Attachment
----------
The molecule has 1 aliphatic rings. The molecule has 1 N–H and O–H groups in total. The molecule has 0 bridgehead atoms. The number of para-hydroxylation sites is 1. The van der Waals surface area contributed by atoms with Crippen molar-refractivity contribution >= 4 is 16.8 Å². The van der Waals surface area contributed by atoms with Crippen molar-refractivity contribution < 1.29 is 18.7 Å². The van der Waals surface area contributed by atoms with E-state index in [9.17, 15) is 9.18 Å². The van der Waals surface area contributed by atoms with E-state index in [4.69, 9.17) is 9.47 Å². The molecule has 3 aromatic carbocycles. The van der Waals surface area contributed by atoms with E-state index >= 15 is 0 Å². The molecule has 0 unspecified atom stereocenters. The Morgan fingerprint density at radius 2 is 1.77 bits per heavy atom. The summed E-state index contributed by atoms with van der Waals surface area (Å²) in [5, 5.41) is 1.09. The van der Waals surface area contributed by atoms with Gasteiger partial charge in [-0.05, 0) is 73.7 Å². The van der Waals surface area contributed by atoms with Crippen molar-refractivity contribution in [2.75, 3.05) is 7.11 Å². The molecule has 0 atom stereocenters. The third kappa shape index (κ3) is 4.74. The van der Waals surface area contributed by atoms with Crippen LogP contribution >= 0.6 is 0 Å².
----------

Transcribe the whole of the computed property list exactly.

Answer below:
The molecule has 1 aliphatic rings. The molecule has 1 N–H and O–H groups in total. The molecule has 0 bridgehead atoms. The number of para-hydroxylation sites is 1. The van der Waals surface area contributed by atoms with Crippen molar-refractivity contribution >= 4 is 16.8 Å². The van der Waals surface area contributed by atoms with Crippen molar-refractivity contribution < 1.29 is 18.7 Å². The van der Waals surface area contributed by atoms with E-state index in [9.17, 15) is 9.18 Å². The van der Waals surface area contributed by atoms with E-state index in [4.69, 9.17) is 9.47 Å². The molecule has 3 aromatic carbocycles. The van der Waals surface area contributed by atoms with E-state index >= 15 is 0 Å². The molecule has 0 unspecified atom stereocenters. The Morgan fingerprint density at radius 2 is 1.77 bits per heavy atom. The summed E-state index contributed by atoms with van der Waals surface area (Å²) in [5, 5.41) is 1.09. The van der Waals surface area contributed by atoms with Gasteiger partial charge in [-0.05, 0) is 73.7 Å². The van der Waals surface area contributed by atoms with Crippen molar-refractivity contribution in [2.75, 3.05) is 7.11 Å². The molecule has 0 atom stereocenters. The third kappa shape index (κ3) is 4.74. The van der Waals surface area contributed by atoms with Crippen LogP contribution >= 0.6 is 0 Å².